Two expert witnesses testified during the trial.
The expert for the defense, psychologist Marilyn Hutchinson, diagnosed Peggy as suffering from “battered woman syndrome,” or post-traumatic stress syndrome. Dr. Hutchinson testified that Mike was preparing to escalate the violence in retaliation for Peggy’s running away. She testified that loaded guns, veiled threats, and increased sexual demands are indicators of the escalation of the cycle. Dr. Hutchinson believed Peggy had a repressed knowledge that she was in a “really grave lethal situation.”
The State’s expert, psychiatrist Herbert Modlin, neither subscribed to a belief in the battered woman syndrome nor to a theory of learned helplessness as an explanation for why women do not leave an abusive relationship. Dr. Modlin testified that abuse such as repeated forced oral sex would not be trauma sufficient to trigger a post-traumatic stress disorder. He also believed Peggy was erroneously diagnosed as suffering from toxic psychosis. He stated that Peggy was unable to escape the abuse because she suffered from schizophrenia, rather than the battered woman syndrome.
At defense counsel’s request, the trial judge gave an instruction on self-defense to the jury. The jury found Peggy not guilty.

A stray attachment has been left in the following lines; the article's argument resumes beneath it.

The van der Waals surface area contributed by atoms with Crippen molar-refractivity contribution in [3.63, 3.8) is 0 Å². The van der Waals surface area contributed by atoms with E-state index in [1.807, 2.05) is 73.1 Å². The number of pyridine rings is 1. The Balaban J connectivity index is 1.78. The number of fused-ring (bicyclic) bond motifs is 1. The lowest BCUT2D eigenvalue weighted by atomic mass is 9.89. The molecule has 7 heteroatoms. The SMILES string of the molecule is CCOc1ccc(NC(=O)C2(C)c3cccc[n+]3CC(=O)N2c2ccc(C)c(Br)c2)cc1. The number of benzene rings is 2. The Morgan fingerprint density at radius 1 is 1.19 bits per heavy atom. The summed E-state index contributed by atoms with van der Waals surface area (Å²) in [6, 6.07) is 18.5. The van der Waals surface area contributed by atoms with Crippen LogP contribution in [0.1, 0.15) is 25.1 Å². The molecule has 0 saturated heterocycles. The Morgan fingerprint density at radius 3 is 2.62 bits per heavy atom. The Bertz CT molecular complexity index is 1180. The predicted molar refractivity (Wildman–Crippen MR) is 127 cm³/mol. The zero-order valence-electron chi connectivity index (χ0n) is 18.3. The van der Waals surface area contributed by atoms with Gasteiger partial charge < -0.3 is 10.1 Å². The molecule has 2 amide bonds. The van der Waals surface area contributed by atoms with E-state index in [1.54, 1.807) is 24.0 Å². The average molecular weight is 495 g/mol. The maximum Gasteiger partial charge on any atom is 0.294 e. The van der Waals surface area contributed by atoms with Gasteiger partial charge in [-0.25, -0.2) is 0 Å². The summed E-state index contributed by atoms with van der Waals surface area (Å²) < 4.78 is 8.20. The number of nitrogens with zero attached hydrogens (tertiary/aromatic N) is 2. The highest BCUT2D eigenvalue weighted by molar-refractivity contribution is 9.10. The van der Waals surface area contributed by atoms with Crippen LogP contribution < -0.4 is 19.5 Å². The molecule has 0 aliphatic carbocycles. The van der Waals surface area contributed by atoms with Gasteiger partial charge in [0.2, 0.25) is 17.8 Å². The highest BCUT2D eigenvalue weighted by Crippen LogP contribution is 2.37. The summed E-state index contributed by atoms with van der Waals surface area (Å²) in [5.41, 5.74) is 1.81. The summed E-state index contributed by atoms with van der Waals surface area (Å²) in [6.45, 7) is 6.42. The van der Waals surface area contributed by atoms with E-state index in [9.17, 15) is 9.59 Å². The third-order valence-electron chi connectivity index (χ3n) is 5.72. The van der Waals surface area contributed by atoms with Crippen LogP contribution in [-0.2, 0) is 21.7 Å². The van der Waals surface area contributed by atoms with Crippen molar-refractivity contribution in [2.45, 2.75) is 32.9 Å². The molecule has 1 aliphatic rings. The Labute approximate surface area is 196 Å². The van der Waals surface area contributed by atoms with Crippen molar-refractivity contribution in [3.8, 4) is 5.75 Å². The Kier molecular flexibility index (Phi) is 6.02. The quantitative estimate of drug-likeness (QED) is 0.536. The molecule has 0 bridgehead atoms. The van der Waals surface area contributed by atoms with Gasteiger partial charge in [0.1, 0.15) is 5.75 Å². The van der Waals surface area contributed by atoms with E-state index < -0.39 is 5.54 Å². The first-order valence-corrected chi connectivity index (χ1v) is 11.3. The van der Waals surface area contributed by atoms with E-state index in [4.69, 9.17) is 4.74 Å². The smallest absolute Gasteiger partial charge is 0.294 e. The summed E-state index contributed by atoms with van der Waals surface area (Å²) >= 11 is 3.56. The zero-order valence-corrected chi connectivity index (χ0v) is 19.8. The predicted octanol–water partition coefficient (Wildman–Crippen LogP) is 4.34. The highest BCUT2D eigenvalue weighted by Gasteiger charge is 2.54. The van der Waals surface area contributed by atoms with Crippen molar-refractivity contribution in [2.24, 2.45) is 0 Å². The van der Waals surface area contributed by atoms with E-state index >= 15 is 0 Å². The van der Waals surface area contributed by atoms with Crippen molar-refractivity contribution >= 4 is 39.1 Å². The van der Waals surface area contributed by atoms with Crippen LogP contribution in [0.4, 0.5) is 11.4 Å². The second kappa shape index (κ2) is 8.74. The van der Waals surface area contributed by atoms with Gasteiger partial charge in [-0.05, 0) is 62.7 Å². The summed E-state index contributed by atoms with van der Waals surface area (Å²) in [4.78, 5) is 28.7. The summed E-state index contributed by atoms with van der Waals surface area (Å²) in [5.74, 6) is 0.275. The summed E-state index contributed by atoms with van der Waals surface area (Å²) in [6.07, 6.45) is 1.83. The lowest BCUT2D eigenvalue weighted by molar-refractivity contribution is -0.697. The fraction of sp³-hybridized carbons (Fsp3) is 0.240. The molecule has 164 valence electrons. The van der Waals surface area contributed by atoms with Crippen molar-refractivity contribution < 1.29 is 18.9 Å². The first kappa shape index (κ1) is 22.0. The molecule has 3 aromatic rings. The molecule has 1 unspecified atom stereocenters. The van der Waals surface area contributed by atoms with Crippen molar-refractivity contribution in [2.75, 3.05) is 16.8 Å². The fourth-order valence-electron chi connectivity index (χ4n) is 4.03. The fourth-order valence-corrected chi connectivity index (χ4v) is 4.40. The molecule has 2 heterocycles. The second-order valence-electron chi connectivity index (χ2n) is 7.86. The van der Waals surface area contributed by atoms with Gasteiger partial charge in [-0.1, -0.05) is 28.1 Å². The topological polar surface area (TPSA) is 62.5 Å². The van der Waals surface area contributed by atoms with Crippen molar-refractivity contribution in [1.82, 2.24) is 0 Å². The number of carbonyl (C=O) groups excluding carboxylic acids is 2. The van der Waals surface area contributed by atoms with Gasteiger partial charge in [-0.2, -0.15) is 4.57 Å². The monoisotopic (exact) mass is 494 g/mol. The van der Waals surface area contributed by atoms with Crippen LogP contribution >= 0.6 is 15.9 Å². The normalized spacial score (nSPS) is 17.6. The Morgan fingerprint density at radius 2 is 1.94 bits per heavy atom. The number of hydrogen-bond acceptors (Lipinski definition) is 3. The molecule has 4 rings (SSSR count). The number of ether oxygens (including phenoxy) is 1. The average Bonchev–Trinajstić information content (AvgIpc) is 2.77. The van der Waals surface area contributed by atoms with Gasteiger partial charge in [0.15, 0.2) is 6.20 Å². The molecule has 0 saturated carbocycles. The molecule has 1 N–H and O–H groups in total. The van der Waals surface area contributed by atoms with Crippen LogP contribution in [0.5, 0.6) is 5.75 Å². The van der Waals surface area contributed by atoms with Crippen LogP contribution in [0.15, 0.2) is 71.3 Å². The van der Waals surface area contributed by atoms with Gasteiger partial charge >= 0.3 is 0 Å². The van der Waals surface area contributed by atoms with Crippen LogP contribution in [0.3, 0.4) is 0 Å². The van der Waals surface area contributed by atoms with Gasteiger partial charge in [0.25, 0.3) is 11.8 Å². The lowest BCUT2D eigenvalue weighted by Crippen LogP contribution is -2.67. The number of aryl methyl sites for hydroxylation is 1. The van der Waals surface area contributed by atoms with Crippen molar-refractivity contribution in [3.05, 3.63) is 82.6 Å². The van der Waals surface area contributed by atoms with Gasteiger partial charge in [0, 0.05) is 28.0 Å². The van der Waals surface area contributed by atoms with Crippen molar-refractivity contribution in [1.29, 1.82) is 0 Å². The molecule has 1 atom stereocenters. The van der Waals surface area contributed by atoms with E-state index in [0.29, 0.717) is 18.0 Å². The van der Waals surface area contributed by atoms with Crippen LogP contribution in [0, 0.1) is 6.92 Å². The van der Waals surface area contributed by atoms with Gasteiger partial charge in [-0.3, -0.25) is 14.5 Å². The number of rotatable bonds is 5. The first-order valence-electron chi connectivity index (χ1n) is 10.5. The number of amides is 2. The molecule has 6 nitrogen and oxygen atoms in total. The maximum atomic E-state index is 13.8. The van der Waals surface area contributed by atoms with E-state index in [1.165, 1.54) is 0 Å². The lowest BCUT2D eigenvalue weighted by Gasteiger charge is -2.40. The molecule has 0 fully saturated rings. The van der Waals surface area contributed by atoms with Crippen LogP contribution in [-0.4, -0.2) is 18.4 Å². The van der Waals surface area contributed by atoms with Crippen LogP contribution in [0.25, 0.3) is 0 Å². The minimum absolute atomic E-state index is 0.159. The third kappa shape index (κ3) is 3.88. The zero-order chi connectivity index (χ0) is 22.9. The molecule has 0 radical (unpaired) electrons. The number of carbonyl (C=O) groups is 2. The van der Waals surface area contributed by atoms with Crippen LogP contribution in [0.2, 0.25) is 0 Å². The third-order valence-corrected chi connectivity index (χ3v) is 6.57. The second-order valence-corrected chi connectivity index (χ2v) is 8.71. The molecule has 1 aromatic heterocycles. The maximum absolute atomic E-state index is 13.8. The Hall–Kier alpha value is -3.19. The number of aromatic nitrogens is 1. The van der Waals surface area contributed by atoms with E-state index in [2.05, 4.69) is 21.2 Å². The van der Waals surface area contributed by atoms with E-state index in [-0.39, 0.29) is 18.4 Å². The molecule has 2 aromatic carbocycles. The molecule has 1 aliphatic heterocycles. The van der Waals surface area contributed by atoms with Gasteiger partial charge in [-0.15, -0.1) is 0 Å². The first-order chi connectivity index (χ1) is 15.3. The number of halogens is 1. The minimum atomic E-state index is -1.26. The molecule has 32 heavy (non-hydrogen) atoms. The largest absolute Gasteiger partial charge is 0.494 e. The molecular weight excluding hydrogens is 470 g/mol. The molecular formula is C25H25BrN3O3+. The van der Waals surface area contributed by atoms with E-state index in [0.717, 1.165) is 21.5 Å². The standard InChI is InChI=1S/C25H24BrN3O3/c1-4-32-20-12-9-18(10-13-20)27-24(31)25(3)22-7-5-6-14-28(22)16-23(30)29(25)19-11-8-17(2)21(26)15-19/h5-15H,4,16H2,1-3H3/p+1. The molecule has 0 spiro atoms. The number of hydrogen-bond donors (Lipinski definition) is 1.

Although the State may not appeal an acquittal, it may reserve questions for appeal. We will not entertain an appeal by the prosecution merely to determine whether the trial court committed error. The appeal by the prosecution must raise a question of statewide interest, the answer to which is essential to the just administration of criminal law. The question reserved is whether the trial judge erred in instructing on self-defense when there was no imminent threat to the defendant and no evidence of any argument or altercation between the defendant and the victim contemporaneous with the killing. We find this question and the related question of the extent to which evidence of the battered woman syndrome will be allowed to expand the statutory justification for the use of deadly force in self-defense are questions of statewide importance.